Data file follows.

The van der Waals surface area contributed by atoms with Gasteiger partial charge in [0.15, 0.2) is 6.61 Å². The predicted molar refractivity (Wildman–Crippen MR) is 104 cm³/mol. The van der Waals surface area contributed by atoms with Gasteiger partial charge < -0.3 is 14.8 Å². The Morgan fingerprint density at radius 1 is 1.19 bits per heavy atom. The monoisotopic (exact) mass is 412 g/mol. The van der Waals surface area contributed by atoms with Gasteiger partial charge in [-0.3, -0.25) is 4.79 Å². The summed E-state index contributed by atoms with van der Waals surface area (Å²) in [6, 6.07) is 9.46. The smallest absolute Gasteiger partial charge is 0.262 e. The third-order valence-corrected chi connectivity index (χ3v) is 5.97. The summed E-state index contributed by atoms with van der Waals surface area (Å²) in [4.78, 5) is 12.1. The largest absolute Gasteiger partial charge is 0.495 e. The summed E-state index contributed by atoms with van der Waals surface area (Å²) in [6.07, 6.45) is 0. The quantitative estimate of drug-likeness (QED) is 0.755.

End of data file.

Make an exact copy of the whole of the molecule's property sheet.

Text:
The van der Waals surface area contributed by atoms with Gasteiger partial charge in [0.15, 0.2) is 6.61 Å². The predicted molar refractivity (Wildman–Crippen MR) is 104 cm³/mol. The van der Waals surface area contributed by atoms with Gasteiger partial charge < -0.3 is 14.8 Å². The Morgan fingerprint density at radius 1 is 1.19 bits per heavy atom. The monoisotopic (exact) mass is 412 g/mol. The van der Waals surface area contributed by atoms with Gasteiger partial charge in [-0.3, -0.25) is 4.79 Å². The summed E-state index contributed by atoms with van der Waals surface area (Å²) in [6, 6.07) is 9.46. The smallest absolute Gasteiger partial charge is 0.262 e. The third-order valence-corrected chi connectivity index (χ3v) is 5.97. The summed E-state index contributed by atoms with van der Waals surface area (Å²) in [4.78, 5) is 12.1. The largest absolute Gasteiger partial charge is 0.495 e. The summed E-state index contributed by atoms with van der Waals surface area (Å²) in [6.07, 6.45) is 0. The quantitative estimate of drug-likeness (QED) is 0.755.